I was in Atlanta last night (Friday, August 14) rather than tonight (Saturday, August 15) which is at the same time both fortunate and unfortunate—fortunate because I was picking up our son Joshua at the airport but unfortunate because I’m missing tonight’s Paul McCartney concert at Piedmont Park which I admit I probably wouldn’t have attended anyway because of (a) the cost (b) the trouble and (c) the expectation that I will be in decent shape to get up and preach on Sunday morning.
Still, it would have been nice.
Had I been there I wonder if I would have heard Paul sing his Beatles classic “Hello Goodbye”: “I don’t know why you say ‘goodbye,’ I say ‘hello,’” it goes.
The past few days have made me think a lot about hello and goodbye and about the wonder and glory and the pain and agony of them.
Our daughter Sara has since January been working as an intern at Walt Disney World in Orlando, Florida on what was to have been a six-month assignment; during that time she has been working at Epcot at the Innoventions and Mission Space Race attractions. She has enjoyed the work but I think that she has enjoyed those co-workers who have become her friends, most of whom are also interns, even more.
But internships are temporary and over the past couple of weeks Sara and some of her best friends, people to whom she first said “Hello” just a few months ago, have now said “Goodbye.” On the other hand, Sara has extended her internship through next January (she’ll be working at the Great Movie Ride at Disney Hollywood Studios; if you go down be sure to go by and say “Hello”) and so she will have the opportunity to maintain some of her friendships with other interns who have also extended and with some of the “regulars.”
The reason that Joshua flew into the Atlanta airport last night is that he had just finished a three-month stint working with the Southwest Conservation Corps in Salida, Colorado, during which he worked with other young adults building trails, putting up fences, constructing outdoor stairways, and rounding up lizards for scientific research—among other things. He worked very closely with and lived very closely to seven other men and women who are about his age; such proximity creates a high level of camaraderie. But now he has had to say “Goodbye” to his friends to whom he first said “Hello” just three months ago.
Since I arrived at the airport over two hours before Joshua’s arrival last night and since I was in the Arrivals area I got to watch a lot of people saying “Hello.” I saw a young soldier being greeted by his father and his sister, a young lady nearly breaking the neck of her boyfriend as she threw her arms around him and just hung there, an upper middle aged/lower senior aged couple locked in a long, long embrace—the longest one I saw, by the way, which fills me with optimism--a grandchild holding a sign greeting her grandmother that I’m not sure the grandmother ever saw because when the little girl saw her she forgot all about the sign and just grabbed her grandmother; and two old friends shaking hands and clapping shoulders.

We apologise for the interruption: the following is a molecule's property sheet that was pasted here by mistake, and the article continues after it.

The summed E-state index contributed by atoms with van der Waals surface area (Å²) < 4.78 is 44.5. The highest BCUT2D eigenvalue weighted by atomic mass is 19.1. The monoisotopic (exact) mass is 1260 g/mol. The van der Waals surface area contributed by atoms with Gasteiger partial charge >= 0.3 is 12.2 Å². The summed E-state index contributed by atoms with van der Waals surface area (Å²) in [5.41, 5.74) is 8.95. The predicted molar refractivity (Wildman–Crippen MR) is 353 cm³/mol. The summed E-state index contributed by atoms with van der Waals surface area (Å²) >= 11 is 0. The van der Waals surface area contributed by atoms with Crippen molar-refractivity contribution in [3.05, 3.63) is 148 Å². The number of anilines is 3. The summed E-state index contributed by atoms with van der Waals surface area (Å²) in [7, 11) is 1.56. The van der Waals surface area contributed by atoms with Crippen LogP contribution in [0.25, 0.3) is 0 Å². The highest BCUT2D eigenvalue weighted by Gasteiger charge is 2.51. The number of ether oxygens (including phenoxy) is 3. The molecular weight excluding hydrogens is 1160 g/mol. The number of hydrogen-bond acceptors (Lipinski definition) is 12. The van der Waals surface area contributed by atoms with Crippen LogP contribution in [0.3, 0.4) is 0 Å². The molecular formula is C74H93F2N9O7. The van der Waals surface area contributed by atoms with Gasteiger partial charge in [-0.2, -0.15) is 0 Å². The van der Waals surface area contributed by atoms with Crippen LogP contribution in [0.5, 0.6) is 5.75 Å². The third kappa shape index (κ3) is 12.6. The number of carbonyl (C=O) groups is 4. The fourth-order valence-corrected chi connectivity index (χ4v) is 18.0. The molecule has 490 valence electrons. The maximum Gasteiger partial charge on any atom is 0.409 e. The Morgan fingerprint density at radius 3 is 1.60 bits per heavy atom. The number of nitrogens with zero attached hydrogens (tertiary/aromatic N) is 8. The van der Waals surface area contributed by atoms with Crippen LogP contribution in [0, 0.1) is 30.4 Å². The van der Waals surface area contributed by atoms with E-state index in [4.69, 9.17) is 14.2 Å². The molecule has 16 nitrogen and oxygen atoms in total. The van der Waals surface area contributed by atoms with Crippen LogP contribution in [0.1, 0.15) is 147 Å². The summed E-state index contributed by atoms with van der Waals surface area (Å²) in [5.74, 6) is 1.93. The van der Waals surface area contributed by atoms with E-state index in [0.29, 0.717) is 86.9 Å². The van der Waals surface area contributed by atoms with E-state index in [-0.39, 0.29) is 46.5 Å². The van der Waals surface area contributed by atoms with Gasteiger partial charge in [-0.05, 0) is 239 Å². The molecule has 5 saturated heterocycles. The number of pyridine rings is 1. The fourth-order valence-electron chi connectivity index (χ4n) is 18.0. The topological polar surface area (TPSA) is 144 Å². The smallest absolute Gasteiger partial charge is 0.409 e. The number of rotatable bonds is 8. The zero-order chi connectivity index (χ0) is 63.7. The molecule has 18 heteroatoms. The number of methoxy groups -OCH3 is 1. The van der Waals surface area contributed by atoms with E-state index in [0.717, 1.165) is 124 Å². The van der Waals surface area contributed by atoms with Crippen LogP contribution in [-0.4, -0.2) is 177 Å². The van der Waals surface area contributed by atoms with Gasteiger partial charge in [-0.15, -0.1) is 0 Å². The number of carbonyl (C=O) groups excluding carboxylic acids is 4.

Had I been in the Departures area I would have seen the other side; I would have witnessed the tears, the holding on for just one more second, the waves, and the looks over the shoulders.
It’s fair to say, I think, that most such hellos and goodbyes are temporary. Oh, there may be a few of those folks that I saw greeting each other at the airport who may never again be parted for any significant length of time and there may be some of those folks who bid farewell at the airport who may never see each other again whether or not they know it now. But the fact is that, given the wonders of modern technology and the ease of modern travel, my children will likely be able to maintain their friendships with those friends from whom they have recently parted if they really want to do so.
It’s also fair to say, I think, that many “Hellos” and “Goodbyes” are more complex than brief scenes, however poignant they may be, can indicate. Let’s face it—some of those folks saying “Goodbye” may have been to some degree glad to be going or glad to see them going; some of the “Hellos” offered by other folks may have been tinged with some trepidation about the words or actions that might come next.
It’s also fair to say that some “Hellos” and some “Goodbyes” feel awfully permanent—and some are.
Most of my family members live between my home in Fitzgerald and the airport in Atlanta and so I took advantage of that fact to stop along the way to the airport to visit as many of them as I could.
At one stop I learned that a cousin of mine and his wife have separated and are likely headed toward divorce. It occurred to me that it is just possible, given the dynamics of the situation, that I will never see her again.
At another stop I spent some time with an uncle who is very near death. I am just a month away from turning 51 and there has not been one moment of my life when he has not been there and when he has not been my uncle but, barring a miracle,my “goodbye” to him yesterday was probably the last one.
It’s all about relationships and relationships by their very nature begin and end and by their very nature have in between their beginning and ending changes and adjustments and ebbs and flows because in between the gain of the first “Hello” and the loss of the last “Goodbye” there are many more “Hellos” and “Goodbyes” and much more gain and much more loss.
What we hope and pray and live for is that, in the last analysis, when the last “Goodbye” is uttered and the eternal “Hello” is said, the hellos will have outlasted the goodbyes and the gains will have outweighed the losses.
And through the crucifixion and resurrection of Jesus Christ, I believe, that is the inevitable and inexorable outcome.
So, even with the tears in our eyes, let us say “Thanks be to God!”